Southeastern Wisconsin will play host to five major golf tournaments over the next ten years. The tournaments will give golf fans a unique opportunity to see some of the sport’s best players on a regular basis. There are several reasons why Wisconsin is so attractive to PGA and USGA.
Things should soon return to normal at Whistling Straits, following the second PGA Championship held there in six years. Then in five more, the course will again serve as host. And that won’t be the only time golf tournaments of international significance are played in Wisconsin in upcoming years. A handful of others are already scheduled.
Wisconsin PGA President Ike Bailey says much of the credit for the state attracting so many major events, goes to Herb Kohler and his commitment to build extraordinary courses here such as Whistling Straits and Blackwolf Run.
"That’s part of it right there is having golf courses that the pros want to play and the best amateurs when they have the amateurs as well. In the case of Erin Hills getting the U.S. Open, a lot of it goes to the owners and the architects that feel that it’s worthy of distinction like that," Bailey says.
Bailey says the courses also have enough real estate to accommodate parking and amenities for thousands of fans.
Governor Jim Doyle says fan support helps make Wisconsin an attractive host of tournament golf. He says the sport is deeply rooted in the state’s culture, just like fishing and hunting.
"I’m probably pretty typical. I grew up and some of my greatest memories as a boy are playing golf with my dad. He wasn’t a great golfer but I can remember him once getting a 79. He was federal judge and a very distinguished man and he got a 79 and turned a backward cartwheel on the 18th green when it did it. So, I mean this are part of who we are, this is our culture of who we are," Doyle says.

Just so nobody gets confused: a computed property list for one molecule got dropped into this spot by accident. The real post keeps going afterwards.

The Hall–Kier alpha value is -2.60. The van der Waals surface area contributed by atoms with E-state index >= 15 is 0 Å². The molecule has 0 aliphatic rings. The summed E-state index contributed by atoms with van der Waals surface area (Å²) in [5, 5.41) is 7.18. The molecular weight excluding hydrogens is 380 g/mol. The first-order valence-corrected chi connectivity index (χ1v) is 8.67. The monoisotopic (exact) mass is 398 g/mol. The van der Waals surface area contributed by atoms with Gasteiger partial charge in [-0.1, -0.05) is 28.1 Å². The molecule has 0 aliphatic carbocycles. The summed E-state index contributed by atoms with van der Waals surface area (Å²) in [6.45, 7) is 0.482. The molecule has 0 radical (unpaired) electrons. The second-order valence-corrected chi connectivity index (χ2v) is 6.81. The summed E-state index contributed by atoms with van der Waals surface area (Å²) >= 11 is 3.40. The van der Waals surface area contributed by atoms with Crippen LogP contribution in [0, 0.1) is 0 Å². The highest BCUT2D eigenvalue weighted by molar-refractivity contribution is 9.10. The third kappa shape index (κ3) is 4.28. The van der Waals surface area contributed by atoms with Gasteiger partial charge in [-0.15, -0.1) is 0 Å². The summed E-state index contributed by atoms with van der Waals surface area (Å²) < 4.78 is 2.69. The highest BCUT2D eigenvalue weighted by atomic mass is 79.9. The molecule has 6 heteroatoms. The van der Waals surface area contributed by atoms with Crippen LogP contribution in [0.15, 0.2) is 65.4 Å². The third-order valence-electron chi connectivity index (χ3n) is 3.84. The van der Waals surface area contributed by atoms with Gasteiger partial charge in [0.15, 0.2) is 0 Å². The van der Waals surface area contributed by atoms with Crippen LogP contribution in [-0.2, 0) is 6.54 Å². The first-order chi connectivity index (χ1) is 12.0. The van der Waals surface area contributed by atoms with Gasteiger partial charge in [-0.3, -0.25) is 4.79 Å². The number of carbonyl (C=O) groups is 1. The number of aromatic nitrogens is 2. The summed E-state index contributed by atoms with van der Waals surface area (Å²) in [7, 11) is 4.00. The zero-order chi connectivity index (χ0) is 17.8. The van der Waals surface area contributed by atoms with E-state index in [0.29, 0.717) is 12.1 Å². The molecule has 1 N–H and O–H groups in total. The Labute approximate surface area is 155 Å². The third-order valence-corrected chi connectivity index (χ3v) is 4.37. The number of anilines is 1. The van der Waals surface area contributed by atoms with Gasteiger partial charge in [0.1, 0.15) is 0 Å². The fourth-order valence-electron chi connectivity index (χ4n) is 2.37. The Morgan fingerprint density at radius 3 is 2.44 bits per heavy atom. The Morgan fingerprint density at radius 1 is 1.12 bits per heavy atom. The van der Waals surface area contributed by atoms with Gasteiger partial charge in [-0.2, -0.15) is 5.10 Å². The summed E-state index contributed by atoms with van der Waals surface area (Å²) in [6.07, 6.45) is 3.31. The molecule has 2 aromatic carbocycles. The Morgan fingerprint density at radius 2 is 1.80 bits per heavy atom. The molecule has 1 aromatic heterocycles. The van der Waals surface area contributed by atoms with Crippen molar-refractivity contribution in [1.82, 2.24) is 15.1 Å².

Golf has been part of the Krause family for more than 40 years. They own Muskego Lakes Country Club, a public course in Waukesha County. But Wisconsin PGA member, Mark Krause says unfortunately for his business, the popularity of playing golf has decreased during the past eight years. He blames the decline on the economy and the fact that people’s lives are hectic. Despite the drop in rounds played however, Krause is hopeful that an event like the PGA Championship will be a magnet for duffers and non-players alike.
"It’s like having a chance to go to the Superbowl I guess you could say. When you get to see the big names up close, it’s a pretty cool thing. I mean you can go to the range at Whistling Straits, you know within 20 yards of you are the best players in the world walking by," Krause says.
Liftetime Wisconsin PGA member Tom LaFond teaches at the Currie Park golf dome. He agrees with Krause.
“Being that close, it’s infectious. It just gets into your system and you think, ‘If I could just hit the ball like that, that would be just thrilling.’ And, there is some type of osmosis when you watch these fellas hit the ball so well. And, if you practice after that, some of that seeps into your physical system and it does make you better, at least briefly," La Fond says.
If watching the pros can rub off, perhaps local course managers will see fewer errant shots at their courses this week by some of the legions of fans who attended the 92nd PGA Championship at Whistling Straits.
One of the hundreds of thousands of people who attended this week's PGA Championship was Sports Illustrated senior golf writer, and Wisconsin native, Gary Van Sickle. He says it was a remarkable tournament.